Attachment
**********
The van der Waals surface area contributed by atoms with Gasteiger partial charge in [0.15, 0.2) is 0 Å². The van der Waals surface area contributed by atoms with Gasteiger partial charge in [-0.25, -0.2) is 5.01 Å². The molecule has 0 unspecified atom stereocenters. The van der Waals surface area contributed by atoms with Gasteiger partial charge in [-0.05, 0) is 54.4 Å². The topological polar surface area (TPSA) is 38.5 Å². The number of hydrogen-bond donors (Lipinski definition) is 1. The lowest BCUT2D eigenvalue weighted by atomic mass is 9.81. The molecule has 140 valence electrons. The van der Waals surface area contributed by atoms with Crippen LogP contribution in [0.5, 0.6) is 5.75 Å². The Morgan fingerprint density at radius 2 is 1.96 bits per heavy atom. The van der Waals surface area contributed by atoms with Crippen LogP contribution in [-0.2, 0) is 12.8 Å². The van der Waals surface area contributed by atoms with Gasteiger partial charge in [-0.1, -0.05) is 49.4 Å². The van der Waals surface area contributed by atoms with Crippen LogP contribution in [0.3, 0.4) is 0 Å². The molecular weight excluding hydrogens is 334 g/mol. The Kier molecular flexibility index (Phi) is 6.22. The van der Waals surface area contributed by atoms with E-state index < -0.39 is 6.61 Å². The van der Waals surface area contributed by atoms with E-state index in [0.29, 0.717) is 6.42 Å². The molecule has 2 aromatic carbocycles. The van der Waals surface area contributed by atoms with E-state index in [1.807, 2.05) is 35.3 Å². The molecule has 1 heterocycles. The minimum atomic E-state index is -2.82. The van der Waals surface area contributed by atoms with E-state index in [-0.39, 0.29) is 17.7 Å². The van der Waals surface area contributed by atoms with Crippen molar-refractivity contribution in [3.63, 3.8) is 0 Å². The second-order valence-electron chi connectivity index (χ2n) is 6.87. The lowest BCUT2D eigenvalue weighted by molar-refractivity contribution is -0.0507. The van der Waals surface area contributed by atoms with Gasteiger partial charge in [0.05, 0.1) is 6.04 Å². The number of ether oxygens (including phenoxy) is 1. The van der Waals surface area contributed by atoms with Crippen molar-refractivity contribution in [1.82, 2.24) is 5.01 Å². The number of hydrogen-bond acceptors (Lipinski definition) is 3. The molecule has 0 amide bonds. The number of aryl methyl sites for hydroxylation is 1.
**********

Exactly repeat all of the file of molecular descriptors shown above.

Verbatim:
The van der Waals surface area contributed by atoms with Gasteiger partial charge in [0.15, 0.2) is 0 Å². The van der Waals surface area contributed by atoms with Gasteiger partial charge in [-0.25, -0.2) is 5.01 Å². The molecule has 0 unspecified atom stereocenters. The van der Waals surface area contributed by atoms with Gasteiger partial charge in [-0.05, 0) is 54.4 Å². The topological polar surface area (TPSA) is 38.5 Å². The number of hydrogen-bond donors (Lipinski definition) is 1. The lowest BCUT2D eigenvalue weighted by atomic mass is 9.81. The molecule has 140 valence electrons. The van der Waals surface area contributed by atoms with Crippen LogP contribution in [0.5, 0.6) is 5.75 Å². The Morgan fingerprint density at radius 2 is 1.96 bits per heavy atom. The van der Waals surface area contributed by atoms with Crippen LogP contribution in [-0.2, 0) is 12.8 Å². The van der Waals surface area contributed by atoms with Gasteiger partial charge in [-0.1, -0.05) is 49.4 Å². The van der Waals surface area contributed by atoms with Crippen LogP contribution in [0.3, 0.4) is 0 Å². The molecular weight excluding hydrogens is 334 g/mol. The Kier molecular flexibility index (Phi) is 6.22. The van der Waals surface area contributed by atoms with E-state index < -0.39 is 6.61 Å². The van der Waals surface area contributed by atoms with E-state index in [0.29, 0.717) is 6.42 Å². The molecule has 2 aromatic carbocycles. The van der Waals surface area contributed by atoms with E-state index in [1.807, 2.05) is 35.3 Å². The molecule has 1 heterocycles. The minimum atomic E-state index is -2.82. The van der Waals surface area contributed by atoms with E-state index in [-0.39, 0.29) is 17.7 Å². The van der Waals surface area contributed by atoms with Crippen molar-refractivity contribution in [3.63, 3.8) is 0 Å². The second-order valence-electron chi connectivity index (χ2n) is 6.87. The lowest BCUT2D eigenvalue weighted by molar-refractivity contribution is -0.0507. The van der Waals surface area contributed by atoms with Gasteiger partial charge in [0.05, 0.1) is 6.04 Å². The number of ether oxygens (including phenoxy) is 1. The van der Waals surface area contributed by atoms with Crippen molar-refractivity contribution in [1.82, 2.24) is 5.01 Å². The number of hydrogen-bond acceptors (Lipinski definition) is 3. The molecule has 0 amide bonds. The number of aryl methyl sites for hydroxylation is 1.